Celebrating the influence of hip-hop and rap history with David “DJ” Lee

IVCC student Tim Campbell watches Lee’s interactive presentation after stopping by CTC 122 for Soul Food lunch.

Nyah Nowakowski and Drake Weber

Using beatboxing as his instrument and explaining the impact hip-hop and rap music has had on our society, David “DJ” Lee helped IVCC celebrate Black History Month.

Lee performed to a small crowd Wednesday, Feb. 23 at noon in the Student Life Center. Students, faculty and staff were also invited to grab some Soul Food as they listened to Lee spin tracks in an interactive presentation.

Lee stated, “What started out as just party music, spread like wildfire throughout the entire U.S. in the late 1970s and early 1980s.” He commented that from dancers, DJs, graffiti artists and beatboxers, hip-hop not only changed “pop” music, but also had a huge impact on fashion, language and culture in most parts of society.

For Lee, there are four major things that make hip-hop what it is today: culture, social commentary, civil rights and politics and the ladies of hip-hop.

Lee said, “You kind of need the ladies of hip-hop to show the world that there are not just men. The ladies balanced out the testosterone to make it the genre it is today.”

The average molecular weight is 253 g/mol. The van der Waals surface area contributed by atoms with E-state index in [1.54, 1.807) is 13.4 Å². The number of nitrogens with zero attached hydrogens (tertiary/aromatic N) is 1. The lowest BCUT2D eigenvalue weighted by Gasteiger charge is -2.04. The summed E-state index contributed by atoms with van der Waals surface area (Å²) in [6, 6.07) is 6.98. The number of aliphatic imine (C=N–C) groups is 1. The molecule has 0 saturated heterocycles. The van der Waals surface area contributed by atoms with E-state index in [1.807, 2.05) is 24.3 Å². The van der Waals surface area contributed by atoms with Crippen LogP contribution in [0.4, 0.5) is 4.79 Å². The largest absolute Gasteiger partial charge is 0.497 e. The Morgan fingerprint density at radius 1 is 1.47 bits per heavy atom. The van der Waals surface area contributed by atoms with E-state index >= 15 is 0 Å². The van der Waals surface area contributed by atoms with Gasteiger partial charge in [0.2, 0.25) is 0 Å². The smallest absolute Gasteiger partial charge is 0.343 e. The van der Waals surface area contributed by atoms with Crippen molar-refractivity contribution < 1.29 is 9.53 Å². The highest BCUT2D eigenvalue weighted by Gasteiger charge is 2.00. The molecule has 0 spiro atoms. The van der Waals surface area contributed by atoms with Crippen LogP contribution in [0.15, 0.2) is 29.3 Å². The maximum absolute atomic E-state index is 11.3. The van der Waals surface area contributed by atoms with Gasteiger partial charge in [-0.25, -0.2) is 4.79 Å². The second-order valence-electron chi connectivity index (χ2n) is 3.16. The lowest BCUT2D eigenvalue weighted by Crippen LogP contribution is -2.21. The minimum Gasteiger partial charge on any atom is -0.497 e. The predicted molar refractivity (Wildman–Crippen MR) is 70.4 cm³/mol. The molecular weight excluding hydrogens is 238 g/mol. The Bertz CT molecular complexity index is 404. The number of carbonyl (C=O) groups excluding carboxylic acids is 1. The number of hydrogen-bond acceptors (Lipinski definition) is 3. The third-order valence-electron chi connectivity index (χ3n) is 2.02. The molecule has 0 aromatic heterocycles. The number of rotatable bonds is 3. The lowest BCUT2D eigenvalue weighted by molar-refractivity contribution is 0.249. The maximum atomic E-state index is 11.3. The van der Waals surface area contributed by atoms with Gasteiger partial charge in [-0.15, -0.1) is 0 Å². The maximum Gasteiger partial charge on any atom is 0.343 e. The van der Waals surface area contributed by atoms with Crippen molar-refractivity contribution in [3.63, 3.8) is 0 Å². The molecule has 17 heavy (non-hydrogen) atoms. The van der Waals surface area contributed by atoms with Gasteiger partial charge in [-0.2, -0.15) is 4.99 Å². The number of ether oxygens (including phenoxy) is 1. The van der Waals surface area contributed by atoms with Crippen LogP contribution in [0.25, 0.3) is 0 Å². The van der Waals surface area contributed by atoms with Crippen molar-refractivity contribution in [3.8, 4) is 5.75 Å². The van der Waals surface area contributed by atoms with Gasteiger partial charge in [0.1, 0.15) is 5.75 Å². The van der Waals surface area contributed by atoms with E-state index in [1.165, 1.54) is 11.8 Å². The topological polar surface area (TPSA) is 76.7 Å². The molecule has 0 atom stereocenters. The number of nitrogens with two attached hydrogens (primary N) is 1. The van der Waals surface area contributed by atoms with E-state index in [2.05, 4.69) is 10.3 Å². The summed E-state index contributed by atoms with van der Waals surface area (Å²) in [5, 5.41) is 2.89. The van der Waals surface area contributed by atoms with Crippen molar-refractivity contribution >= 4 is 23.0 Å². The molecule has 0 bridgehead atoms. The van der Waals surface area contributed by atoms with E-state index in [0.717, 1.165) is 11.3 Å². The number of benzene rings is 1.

Originally from Kansas City, Mo., David “DJ” Lee aka Rockababyrock has spent more than 17 years beatboxing in his indie band Scratch Track and as the solo artist of Rockababyrock. He is a beatboxer, songwriter, singer, producer and artist manager. He has a college degree in Classical Vocal Music and is able to perform and write a variety of styles and genres.

While he toured, Lee shared the stage with other artists such as The Zac Brown Band, The Roots, Jurassic 5 and many more. His music has appeared in independent films and on MTV and Playstation’s MLB.

The audience enjoyed a full hour of Lee’s talents as he used his voice to create harmonic tones and countless beats, songs and grooves to tell stories and to communicate with the audience. Lee says, “Beatboxing and singing aren’t something that I do; they’re who I am at the core.”